Brighton Pride : Paul Kemp, Dulcie Weaver, Kelly Poole
Facilitator : Chris Gull, chairman, The Rainbow Fund
Phil Bourton (Select Security); Jules Denes & Rasheeed (Older & Out); Philip Dows (MCC Brighton); Gary Pargeter, John Irvine, Philip Goyle (Lunch Positive); Bill Reagan (Sussex Beacon); Helen Jones (Mind Out); Finola & Babs (Rainbow Chorus); Keva Woodcroft (Fire Service Sussex Police)
Feedback : Lunch Positive
Felt very excluded on Saturday community area a very separate event – a hierachy of inclusion/exclusion.
Very quiet, not a great atmosphere the steel shield fencing created separation could not be seen from main park site.
Pride needs to remember core values
Philip – people who came over to the community area were saddened.
It takes 25 volunteers to make the LP offer happen Volunteers very upset and emotionally damaged, they are a shy marginalised group who wanted to be visible. Disappointed that lots of time was given by volunteers for very little return.
Accreditation was really problematic and time consuming for individuals.
Arguments at gates with security staff. Accreditation staff couldn’t cope with the numbers and it felt chaotic, this affected the moral of the members.
Tickets & Wristbands
Trader wristbands were a concept with little clarity about the details.
Only 4 would be issued per community stall, Paul offered tickets at £12.50 each and then I was told that I would have to pay £15 double slap in the face.
Preferred it when we were all together on one site Gary hopes that we can go back to that in the future.
we really want you here, the intention was to create a good space a community hub with large footfall. Need to be aware of issues at the gate and the need to argue to let people through.
Security & Stewards – Guys didn’t have a clue no supervisor to support them.
Pride are good friends of the organisation.
Feedback : Sussex Beacon
People couldn’t find the community village not visited by enough no one there but stallholders and was part of Pride’s big toe.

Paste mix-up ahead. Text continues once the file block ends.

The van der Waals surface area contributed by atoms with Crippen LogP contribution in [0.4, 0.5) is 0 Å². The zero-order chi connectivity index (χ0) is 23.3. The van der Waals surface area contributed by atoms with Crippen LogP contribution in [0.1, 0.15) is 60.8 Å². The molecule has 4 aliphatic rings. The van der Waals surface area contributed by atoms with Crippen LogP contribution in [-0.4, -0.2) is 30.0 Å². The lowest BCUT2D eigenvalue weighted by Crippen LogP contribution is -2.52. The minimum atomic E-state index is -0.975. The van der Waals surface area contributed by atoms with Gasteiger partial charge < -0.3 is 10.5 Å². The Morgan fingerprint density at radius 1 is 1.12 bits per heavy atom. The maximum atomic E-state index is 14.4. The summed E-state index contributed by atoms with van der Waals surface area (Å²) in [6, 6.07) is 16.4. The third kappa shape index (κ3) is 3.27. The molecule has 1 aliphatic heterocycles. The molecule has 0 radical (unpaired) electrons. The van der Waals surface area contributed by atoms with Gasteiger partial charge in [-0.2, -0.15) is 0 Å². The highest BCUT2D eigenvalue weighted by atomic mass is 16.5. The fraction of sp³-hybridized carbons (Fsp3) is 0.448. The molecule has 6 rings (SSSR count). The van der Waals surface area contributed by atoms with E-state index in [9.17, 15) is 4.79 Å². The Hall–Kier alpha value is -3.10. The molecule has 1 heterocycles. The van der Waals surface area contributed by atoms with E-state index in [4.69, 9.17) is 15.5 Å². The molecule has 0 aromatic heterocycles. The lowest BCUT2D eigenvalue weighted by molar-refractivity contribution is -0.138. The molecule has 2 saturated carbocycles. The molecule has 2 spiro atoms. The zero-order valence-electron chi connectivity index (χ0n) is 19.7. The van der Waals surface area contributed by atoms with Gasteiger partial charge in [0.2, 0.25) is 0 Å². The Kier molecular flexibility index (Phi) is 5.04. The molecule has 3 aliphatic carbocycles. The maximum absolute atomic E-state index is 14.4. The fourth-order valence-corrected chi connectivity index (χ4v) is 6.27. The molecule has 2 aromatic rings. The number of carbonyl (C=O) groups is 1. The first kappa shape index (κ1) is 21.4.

Arrived at 6.30am, couldn’t get in the area was fenced, no signs and no checks were made.
People said that it was impossible to find so people gave up.
Entrance to go through to the main site , wristbands were not being checked – Gate A entrance wouldn’t have worked.
No stand pipe available in the community village
Antiperspirant was removed from person – Children were told they were not allowed to bring rainbow flags into the park. One of the biggest issues was with staff not knowing the difference between a weapon and a small child’s flag. These things set the tone of the day.
Isolation and exclusion.
When first saw the map thought it would be more park of the park, went in to set up and then found that we couldn’t get back into the community village. Several other people couldn’t get in. Physically fenced in isolated and excluded.
Up to the side wanted to pay for the traders stall
takes on board the intent and the intention behind the area MCC Brighton want to be part of the main event. There wasn’t enough communication in letting people know inside the main event about the community area, lack of signage. Re location – if they can see us then yes otherwise its not suitable and needs to be relocated.
Feedback : Mind Out
Community Village wasn’t a great place to have a stall, not enough people.
Felt that it should have had Sheila McWattie tent and Access tent could be in the Community Village. If it was going to be like this next year then it wouldn’t be worth it. Preferred it when stalls were mixed up.
The Rotunda looked fun
It was a great idea, its been tried but the only way to integrate is by being inside the main body of the event, what’s most important is at the heart needed to be back inside, true inclusion and diversity it’s the message that is most important.
Feedback : Rainbow Chorus
Signage a huge issue too tucked away therefore completely marginalised. Can see that intentions were good for those people that wanted to have sobriety liked that they need to know hoe to find it.